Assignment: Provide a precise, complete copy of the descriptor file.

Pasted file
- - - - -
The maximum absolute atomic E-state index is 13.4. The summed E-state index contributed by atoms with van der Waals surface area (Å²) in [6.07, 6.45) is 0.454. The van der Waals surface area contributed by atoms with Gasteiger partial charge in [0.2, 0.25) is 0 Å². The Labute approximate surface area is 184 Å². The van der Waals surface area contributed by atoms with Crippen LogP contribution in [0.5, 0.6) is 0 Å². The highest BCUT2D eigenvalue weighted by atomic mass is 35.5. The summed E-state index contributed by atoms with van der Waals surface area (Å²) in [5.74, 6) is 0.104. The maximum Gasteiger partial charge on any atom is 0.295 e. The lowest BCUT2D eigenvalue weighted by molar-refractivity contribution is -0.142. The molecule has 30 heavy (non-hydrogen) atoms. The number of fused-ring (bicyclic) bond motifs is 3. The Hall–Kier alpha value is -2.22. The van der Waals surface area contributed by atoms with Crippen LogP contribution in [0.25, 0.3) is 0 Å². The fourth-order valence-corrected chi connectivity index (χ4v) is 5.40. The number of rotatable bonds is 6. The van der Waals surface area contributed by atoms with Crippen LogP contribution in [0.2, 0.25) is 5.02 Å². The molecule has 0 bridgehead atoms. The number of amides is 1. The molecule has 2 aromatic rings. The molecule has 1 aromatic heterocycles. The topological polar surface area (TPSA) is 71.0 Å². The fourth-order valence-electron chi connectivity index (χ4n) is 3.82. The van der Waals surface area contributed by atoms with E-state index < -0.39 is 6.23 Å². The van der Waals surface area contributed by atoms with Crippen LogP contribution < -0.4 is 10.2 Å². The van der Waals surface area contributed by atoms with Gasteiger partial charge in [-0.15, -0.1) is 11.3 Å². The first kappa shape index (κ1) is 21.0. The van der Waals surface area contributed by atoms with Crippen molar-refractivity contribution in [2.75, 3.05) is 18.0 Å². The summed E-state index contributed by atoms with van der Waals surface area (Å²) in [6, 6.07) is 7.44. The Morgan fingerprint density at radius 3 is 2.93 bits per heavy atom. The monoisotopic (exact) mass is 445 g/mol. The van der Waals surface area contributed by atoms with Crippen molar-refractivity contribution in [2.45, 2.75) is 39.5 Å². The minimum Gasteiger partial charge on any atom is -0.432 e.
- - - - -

The maximum absolute atomic E-state index is 13.4. The summed E-state index contributed by atoms with van der Waals surface area (Å²) in [6.07, 6.45) is 0.454. The van der Waals surface area contributed by atoms with Gasteiger partial charge in [0.2, 0.25) is 0 Å². The Labute approximate surface area is 184 Å². The van der Waals surface area contributed by atoms with Crippen LogP contribution in [0.5, 0.6) is 0 Å². The highest BCUT2D eigenvalue weighted by atomic mass is 35.5. The summed E-state index contributed by atoms with van der Waals surface area (Å²) in [5.74, 6) is 0.104. The maximum Gasteiger partial charge on any atom is 0.295 e. The lowest BCUT2D eigenvalue weighted by molar-refractivity contribution is -0.142. The molecule has 30 heavy (non-hydrogen) atoms. The number of fused-ring (bicyclic) bond motifs is 3. The Hall–Kier alpha value is -2.22. The van der Waals surface area contributed by atoms with Crippen LogP contribution in [0.25, 0.3) is 0 Å². The fourth-order valence-corrected chi connectivity index (χ4v) is 5.40. The number of rotatable bonds is 6. The van der Waals surface area contributed by atoms with Crippen LogP contribution in [0.2, 0.25) is 5.02 Å². The molecule has 0 bridgehead atoms. The number of amides is 1. The molecule has 2 aromatic rings. The molecule has 1 aromatic heterocycles. The topological polar surface area (TPSA) is 71.0 Å². The fourth-order valence-electron chi connectivity index (χ4n) is 3.82. The van der Waals surface area contributed by atoms with E-state index < -0.39 is 6.23 Å². The van der Waals surface area contributed by atoms with Crippen LogP contribution < -0.4 is 10.2 Å². The van der Waals surface area contributed by atoms with Gasteiger partial charge in [-0.15, -0.1) is 11.3 Å². The first kappa shape index (κ1) is 21.0. The van der Waals surface area contributed by atoms with Crippen molar-refractivity contribution in [2.75, 3.05) is 18.0 Å². The summed E-state index contributed by atoms with van der Waals surface area (Å²) in [6, 6.07) is 7.44. The Morgan fingerprint density at radius 3 is 2.93 bits per heavy atom. The monoisotopic (exact) mass is 445 g/mol. The van der Waals surface area contributed by atoms with Crippen molar-refractivity contribution in [2.45, 2.75) is 39.5 Å². The minimum Gasteiger partial charge on any atom is -0.432 e.